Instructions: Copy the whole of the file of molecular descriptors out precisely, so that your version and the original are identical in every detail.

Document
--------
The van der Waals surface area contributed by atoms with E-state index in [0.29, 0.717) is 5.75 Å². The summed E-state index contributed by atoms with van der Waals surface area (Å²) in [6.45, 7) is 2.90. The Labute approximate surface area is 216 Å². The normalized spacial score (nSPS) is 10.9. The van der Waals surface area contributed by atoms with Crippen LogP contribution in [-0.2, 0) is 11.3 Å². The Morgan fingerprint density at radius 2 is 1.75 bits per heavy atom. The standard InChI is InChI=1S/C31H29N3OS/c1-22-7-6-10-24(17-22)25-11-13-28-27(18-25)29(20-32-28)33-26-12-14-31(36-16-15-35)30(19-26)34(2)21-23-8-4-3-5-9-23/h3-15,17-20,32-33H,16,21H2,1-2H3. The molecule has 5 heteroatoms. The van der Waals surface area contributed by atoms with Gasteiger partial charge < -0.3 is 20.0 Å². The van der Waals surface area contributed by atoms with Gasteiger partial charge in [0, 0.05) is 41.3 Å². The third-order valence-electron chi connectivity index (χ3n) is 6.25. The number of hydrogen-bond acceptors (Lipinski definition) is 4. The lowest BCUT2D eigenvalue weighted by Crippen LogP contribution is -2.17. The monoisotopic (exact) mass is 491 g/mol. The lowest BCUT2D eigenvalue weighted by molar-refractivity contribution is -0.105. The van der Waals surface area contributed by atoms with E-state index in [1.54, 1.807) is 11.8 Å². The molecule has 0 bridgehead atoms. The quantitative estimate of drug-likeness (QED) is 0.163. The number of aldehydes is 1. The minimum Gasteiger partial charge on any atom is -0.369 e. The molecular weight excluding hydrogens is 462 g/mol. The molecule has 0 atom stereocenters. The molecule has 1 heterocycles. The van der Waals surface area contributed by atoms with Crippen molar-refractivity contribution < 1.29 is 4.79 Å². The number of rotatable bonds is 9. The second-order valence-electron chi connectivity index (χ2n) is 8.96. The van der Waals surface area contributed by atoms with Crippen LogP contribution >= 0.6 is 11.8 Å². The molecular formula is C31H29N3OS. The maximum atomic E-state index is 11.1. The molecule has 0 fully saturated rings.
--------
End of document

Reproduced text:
The van der Waals surface area contributed by atoms with E-state index in [0.29, 0.717) is 5.75 Å². The summed E-state index contributed by atoms with van der Waals surface area (Å²) in [6.45, 7) is 2.90. The Labute approximate surface area is 216 Å². The normalized spacial score (nSPS) is 10.9. The van der Waals surface area contributed by atoms with Crippen LogP contribution in [-0.2, 0) is 11.3 Å². The Morgan fingerprint density at radius 2 is 1.75 bits per heavy atom. The standard InChI is InChI=1S/C31H29N3OS/c1-22-7-6-10-24(17-22)25-11-13-28-27(18-25)29(20-32-28)33-26-12-14-31(36-16-15-35)30(19-26)34(2)21-23-8-4-3-5-9-23/h3-15,17-20,32-33H,16,21H2,1-2H3. The molecule has 5 heteroatoms. The van der Waals surface area contributed by atoms with Gasteiger partial charge < -0.3 is 20.0 Å². The van der Waals surface area contributed by atoms with Gasteiger partial charge in [0, 0.05) is 41.3 Å². The third-order valence-electron chi connectivity index (χ3n) is 6.25. The number of hydrogen-bond acceptors (Lipinski definition) is 4. The lowest BCUT2D eigenvalue weighted by Crippen LogP contribution is -2.17. The monoisotopic (exact) mass is 491 g/mol. The lowest BCUT2D eigenvalue weighted by molar-refractivity contribution is -0.105. The van der Waals surface area contributed by atoms with E-state index in [1.54, 1.807) is 11.8 Å². The molecule has 0 bridgehead atoms. The quantitative estimate of drug-likeness (QED) is 0.163. The number of aldehydes is 1. The minimum Gasteiger partial charge on any atom is -0.369 e. The molecular weight excluding hydrogens is 462 g/mol. The molecule has 0 atom stereocenters. The molecule has 1 heterocycles. The van der Waals surface area contributed by atoms with Crippen molar-refractivity contribution < 1.29 is 4.79 Å². The number of rotatable bonds is 9. The second-order valence-electron chi connectivity index (χ2n) is 8.96. The van der Waals surface area contributed by atoms with Crippen LogP contribution >= 0.6 is 11.8 Å². The molecular formula is C31H29N3OS. The maximum atomic E-state index is 11.1. The molecule has 0 fully saturated rings.